The Value of a Customer

Have you ever stopped to think about the actual lifetime value of a customer? It doesn’t just necessarily mean that one customer, but everyone that customer has also sent your way whether that’s through face to face referrals, testimonials or simply checking in on socials.

When you are calculating the cost of acquisition of a customer these are all factors that you need to consider and the reason why the longer you’ve been in business the easier it gets.

Say you were to do a promotion. You give a first-time customer a 20% discount. Just to make it easy, let’s say the total is $100 and they’ve saved $20. You’ve made $80, which should cover your expenses and advertising costs to aquire that customer. Hopefully there’s a little profit as well.

Depending on your business that customer might come back a few more times. They tell their friends and some of them use your services. They leave a review which has sparked someone else to use you. A couple of those people have ‘checked in’ to your business on socials and have brought your business in front of more people that didn’t know you existed.

Now how many people are aware of and have used your business from that 20% discount?

Pretty powerful huh?

Check out this video on how I use promotions in my business….

Business brains for creatives

Are you a struggling creative?
Do you create beautiful work but struggle with the business aspects of running your business? I used to be that person too. The truth is to be successful as a creative you need to be just as good if not better at the business side of your creative gig. You need to be able to sell your work by working on people’s psychology, you need to be a marketing guru and you need to know your numbers so you can actually pay yourself and not just be a struggling artist for the rest of your life!
Here are my top tips for creating a successful creative biz!
  1. Know your numbers! At the end of the day if you want to make a full time career from your creative skills, you need to know your margins and how much you want to earn for the year. To work this out you need to work backwards. How much does your business cost you to run each year including all of your marketing to get your clients for the year. Work out how much you want to take home. Divide this by how many clients you want to work with (make sure it’s reasonable so you don’t burn out!) Add in your holiday time. Now this can all be a bit daunting once you add it all up you’ll be surprised to see how much you’re actually paying yourself an hour. Do yourself a favour and charge accordingly. If you’re still building your portfolio make sure you have a plan moving forward so you’re not shooting yourself in the foot! Develop your skills then raise your prices every 6 months to a year until you’re where you want to be.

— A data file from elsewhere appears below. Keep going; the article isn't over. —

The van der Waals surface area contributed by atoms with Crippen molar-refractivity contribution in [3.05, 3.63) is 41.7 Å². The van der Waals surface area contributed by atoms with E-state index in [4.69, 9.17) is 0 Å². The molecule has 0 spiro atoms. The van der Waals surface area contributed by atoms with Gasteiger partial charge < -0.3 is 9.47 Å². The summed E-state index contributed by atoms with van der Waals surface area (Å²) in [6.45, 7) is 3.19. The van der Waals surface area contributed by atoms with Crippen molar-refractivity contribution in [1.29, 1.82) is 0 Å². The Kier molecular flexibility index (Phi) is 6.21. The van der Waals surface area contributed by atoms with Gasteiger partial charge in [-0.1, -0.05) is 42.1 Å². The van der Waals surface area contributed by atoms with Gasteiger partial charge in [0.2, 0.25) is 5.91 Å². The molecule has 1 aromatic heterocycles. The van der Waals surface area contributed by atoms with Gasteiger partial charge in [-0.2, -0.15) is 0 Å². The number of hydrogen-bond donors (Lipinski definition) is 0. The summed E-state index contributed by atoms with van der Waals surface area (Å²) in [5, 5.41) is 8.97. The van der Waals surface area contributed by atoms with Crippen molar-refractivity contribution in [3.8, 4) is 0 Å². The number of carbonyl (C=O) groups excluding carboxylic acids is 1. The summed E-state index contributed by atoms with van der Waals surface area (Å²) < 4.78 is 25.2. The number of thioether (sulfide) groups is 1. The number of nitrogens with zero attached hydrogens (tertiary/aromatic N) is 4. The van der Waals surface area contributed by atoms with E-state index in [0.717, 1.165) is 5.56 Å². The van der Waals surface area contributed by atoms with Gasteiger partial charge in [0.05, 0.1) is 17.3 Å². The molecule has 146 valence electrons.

1. Create a tribe of raving fans! Your tribe will probably start off as friends and family as you practice your skills, but as you build your portfolio you’ll have more clients and friends in the industry referring you. Make sure you nurture these relationships. These are your free leads and where you’re best clients will come from.
  1. Become the public face of your business. As creatives we tend to hide behind our work. ¬†Your work can be amazing but if people don’t know who you are no-one will hire you. Get out there and network. Collaborate with other businesses. Build those relationships in person and create another referral stream. Remember people buy from people they know, like and trust.
  1. Map out your client workflow. You need to have a clear process of how you will work with each client so you can be working on multiple jobs and know exactly where you’re up to with each client. When you’re first getting started I suggest you have a spreadsheet that tells you where you are up to with each client and put important dates like deadlines into your calendar. You can use google sheets online which will give you access no matter where you and as you grow you can give access to others if you want to start outsourcing some of these tasks to a VA, assistant or producer. Once you get established get yourself a CRM (customer relationship manager). This is an invaluable way to automate emails, invoices, contracts and workflow stages and will ensure you can stay in touch with your clients no matter where you are. I use studio ninja – studioninja.co (Use this promo code: LE100976Y and get $5 off your monthly subscription!)
    The secret to building your business is in automation!
  1. Outsource. As you start to grow you will run out of hours in the day to do it all yourself. Outsource the things you hate or are the most time consuming, like your accounting, admin and editing work. The sooner you can outsource, the faster your business will grow so you can focus on the important aspects of growing your business!
  1. Commit yourself to learning. As a small business owner we are always learning and in today’s fast paced environment things are always changing. We have to be flexible and change with the times if we don’t want to get left behind (think Kodak and Dick Smith!) Make time in your schedule to listen or watch learning tools in your industry or about business in general. If you can afford it invest in a mentor. Having a mentor is an invaluable tool as they can give you expert advice and become your accountability partner ensuring you are growing your business. It’s great to get an outsiders viewpoint sometimes.
If you follow these 6 steps it will ensure your business is set up to grow without you burning out and loosing the passion for doing what you love!